It’s a beautiful Sunday in late August, and in New Haven’s Newhallville neighborhood, people are out on their porches. Alderwoman Delphine Clyburn seems to know each of them — an advantage for a politician running for re-election. She is out knocking on doors two years after winning office as part of a slate of 20 labor-backed candidates for the New Haven city council (known as the Board of Aldermen), the vast majority of whom are newcomers like Clyburn.
“A lot of people didn’t know me when I first ran,” says Clyburn of the passersby who greet her as she walks the neighborhood. “Now it’s like family.” She can recall details about those who live in almost every house she approaches: “Her sister passed not too long ago. … He’s a plumber, his wife runs a day care.”
The labor-backed slate forced out many of Democratic Mayor John DeStefano’s allies, ending his unilateral 20-year reign over New Haven politics, which critics considered typical of the city’s insular and ossified urban machine. In 2013 he decided against seeking an 11th term. So Clyburn is also stumping for Toni Harp, a longtime state senator, for mayor. Harp’s signs festoon the neighborhood, which is lower-income and predominantly African-American. Harp is supported by the Yale unions, UNITE HERE Locals 34 and 35, which provided the funds and organizing acumen that made the 2011 victories possible. (The Connecticut Center for a New Economy, a labor-funded think tank and advocacy group, is also an important force in town — but does not take direct action in elections.)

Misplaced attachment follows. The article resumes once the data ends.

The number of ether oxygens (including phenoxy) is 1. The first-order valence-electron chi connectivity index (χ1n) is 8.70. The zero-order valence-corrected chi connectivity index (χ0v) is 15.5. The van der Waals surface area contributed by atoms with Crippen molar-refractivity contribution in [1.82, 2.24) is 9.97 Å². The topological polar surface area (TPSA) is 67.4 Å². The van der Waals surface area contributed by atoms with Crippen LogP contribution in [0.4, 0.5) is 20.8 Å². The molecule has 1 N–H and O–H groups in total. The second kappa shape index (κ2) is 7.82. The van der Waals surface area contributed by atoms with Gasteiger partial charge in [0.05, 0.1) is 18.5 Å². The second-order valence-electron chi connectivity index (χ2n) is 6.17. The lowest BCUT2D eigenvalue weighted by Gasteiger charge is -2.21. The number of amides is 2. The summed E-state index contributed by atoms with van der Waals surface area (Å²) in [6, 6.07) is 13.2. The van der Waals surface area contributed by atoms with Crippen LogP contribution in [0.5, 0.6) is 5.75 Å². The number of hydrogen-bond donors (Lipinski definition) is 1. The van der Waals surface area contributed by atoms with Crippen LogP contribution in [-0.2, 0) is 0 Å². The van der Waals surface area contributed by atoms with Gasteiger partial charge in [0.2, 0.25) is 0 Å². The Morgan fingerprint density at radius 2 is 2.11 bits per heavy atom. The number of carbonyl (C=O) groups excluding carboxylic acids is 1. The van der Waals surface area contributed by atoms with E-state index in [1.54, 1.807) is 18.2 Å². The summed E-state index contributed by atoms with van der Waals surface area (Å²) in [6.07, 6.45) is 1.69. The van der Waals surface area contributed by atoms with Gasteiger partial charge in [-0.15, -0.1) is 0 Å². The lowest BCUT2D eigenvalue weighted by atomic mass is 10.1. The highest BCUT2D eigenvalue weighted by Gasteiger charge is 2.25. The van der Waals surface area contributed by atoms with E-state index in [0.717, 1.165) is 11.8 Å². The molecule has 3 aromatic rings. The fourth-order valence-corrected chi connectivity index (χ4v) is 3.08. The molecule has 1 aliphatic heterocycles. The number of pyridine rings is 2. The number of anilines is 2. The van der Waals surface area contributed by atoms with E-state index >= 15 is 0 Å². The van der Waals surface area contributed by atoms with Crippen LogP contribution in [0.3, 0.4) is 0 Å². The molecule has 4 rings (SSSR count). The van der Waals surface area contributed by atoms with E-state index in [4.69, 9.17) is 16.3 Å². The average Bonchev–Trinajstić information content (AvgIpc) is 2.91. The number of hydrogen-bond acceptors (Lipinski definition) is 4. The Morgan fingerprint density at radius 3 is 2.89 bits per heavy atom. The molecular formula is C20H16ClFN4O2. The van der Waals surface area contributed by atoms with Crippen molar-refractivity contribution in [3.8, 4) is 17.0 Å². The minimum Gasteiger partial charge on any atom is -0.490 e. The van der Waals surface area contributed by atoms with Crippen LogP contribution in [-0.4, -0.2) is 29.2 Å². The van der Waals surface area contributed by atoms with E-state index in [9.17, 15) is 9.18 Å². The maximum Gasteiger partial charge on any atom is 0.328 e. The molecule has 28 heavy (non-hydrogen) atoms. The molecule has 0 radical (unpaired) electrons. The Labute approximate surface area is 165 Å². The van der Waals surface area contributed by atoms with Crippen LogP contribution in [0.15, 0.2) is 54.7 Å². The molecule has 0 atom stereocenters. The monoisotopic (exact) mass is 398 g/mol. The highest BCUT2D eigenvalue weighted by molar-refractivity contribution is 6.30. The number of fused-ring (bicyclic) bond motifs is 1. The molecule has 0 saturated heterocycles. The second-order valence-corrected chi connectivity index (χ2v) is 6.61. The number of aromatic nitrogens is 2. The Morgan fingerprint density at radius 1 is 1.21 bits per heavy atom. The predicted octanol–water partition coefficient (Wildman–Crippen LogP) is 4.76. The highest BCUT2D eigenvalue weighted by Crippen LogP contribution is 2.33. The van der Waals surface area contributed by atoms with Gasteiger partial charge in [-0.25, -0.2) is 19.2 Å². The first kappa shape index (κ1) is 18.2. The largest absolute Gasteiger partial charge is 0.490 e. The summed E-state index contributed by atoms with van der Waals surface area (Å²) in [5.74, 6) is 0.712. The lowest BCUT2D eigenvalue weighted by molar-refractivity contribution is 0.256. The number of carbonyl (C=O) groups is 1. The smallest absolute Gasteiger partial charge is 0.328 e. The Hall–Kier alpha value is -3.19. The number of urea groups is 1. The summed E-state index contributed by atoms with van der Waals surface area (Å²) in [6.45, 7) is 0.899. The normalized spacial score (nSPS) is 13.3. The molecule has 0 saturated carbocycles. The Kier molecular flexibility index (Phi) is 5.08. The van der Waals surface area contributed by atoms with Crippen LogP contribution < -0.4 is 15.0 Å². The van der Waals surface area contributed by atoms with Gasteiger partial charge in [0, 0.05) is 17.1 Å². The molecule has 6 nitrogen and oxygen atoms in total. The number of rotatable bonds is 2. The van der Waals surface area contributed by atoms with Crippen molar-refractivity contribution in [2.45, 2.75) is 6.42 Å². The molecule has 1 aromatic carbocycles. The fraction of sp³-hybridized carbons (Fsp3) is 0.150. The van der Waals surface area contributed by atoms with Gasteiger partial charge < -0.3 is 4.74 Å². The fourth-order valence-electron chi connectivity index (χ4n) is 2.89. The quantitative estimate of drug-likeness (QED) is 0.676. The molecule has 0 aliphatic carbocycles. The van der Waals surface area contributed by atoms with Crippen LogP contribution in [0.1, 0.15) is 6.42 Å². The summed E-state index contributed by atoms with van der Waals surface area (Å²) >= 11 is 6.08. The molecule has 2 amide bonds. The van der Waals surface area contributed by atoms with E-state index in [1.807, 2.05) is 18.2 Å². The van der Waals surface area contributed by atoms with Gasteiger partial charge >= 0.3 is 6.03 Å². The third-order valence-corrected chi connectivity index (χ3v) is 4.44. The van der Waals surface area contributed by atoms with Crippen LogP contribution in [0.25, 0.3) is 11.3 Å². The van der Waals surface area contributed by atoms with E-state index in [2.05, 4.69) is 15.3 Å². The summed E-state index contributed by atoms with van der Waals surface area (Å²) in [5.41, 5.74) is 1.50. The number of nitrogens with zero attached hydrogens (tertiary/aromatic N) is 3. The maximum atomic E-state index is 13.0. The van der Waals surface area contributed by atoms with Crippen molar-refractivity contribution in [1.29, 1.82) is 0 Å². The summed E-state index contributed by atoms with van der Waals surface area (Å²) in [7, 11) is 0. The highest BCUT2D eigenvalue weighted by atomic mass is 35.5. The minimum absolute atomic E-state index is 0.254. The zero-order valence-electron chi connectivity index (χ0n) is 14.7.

In addition to the union support, a number of factors were at work in New Haven that allowed for the 2011 takeover. The 30-seat city council is large for a municipal legislative body. Each ward contains only 4,000-some constituents, so with a concerted effort it’s possible to knock over an entrenched incumbent. New Haven also has a private-sector labor movement unmatched elsewhere in Connecticut, which provided the leverage needed to open up the once-closed world of New Haven politics.
Previously, the fragmented Board of Aldermen provided an ineffective counterweight to the mayor. Now, the 2011 slate is able to form enough of a majority on most issues to set its own policy agenda. And that agenda is based on the chief concerns that were expressed by neighborhood residents when the candidates went from house to house during their campaigns. “We got our priorities for the city off of the doors, talking to thousands of people in the city and finding out what they cared about,” says Tyisha Walker, alderwoman for Ward 23. Jobs, youth and public safety, crime and violence topped the list, she said.
Few clear-cut policy successes of the 2011 electoral victory are evident yet, although the police department’s sudden shift toward a more community oriented strategy—more police walking a beat and fewer cruising around in cars—was championed by the labor-backed candidates during an election year with a record-high murder rate. The mayor instituted the change in 2011, just after the electoral victory but before the aldermen took office.
From the jobs agenda emerged perhaps the most ambitious city council project. New Haven has an official unemployment rate of 11.3 percent (and if those who have stopped looking for work or settled for part-time employment were counted, that figure would be much higher). Numerous job training programs exist at both the state and city level, but these often fail to connect trainees with jobs.
“[We thought] we don’t need another training program, we need case management and a better way to coordinate [between job seekers and companies],” says Jorge Perez, a 26-year veteran alderman and president of the board. “Let’s pass a law that says if you get any kind of help from the city, you have to hire residents. That doesn’t work too well in many cases because people find ways around it, or worse yet, we can’t provide qualified, trained people. Putting a gun to someone’s head doesn’t work.”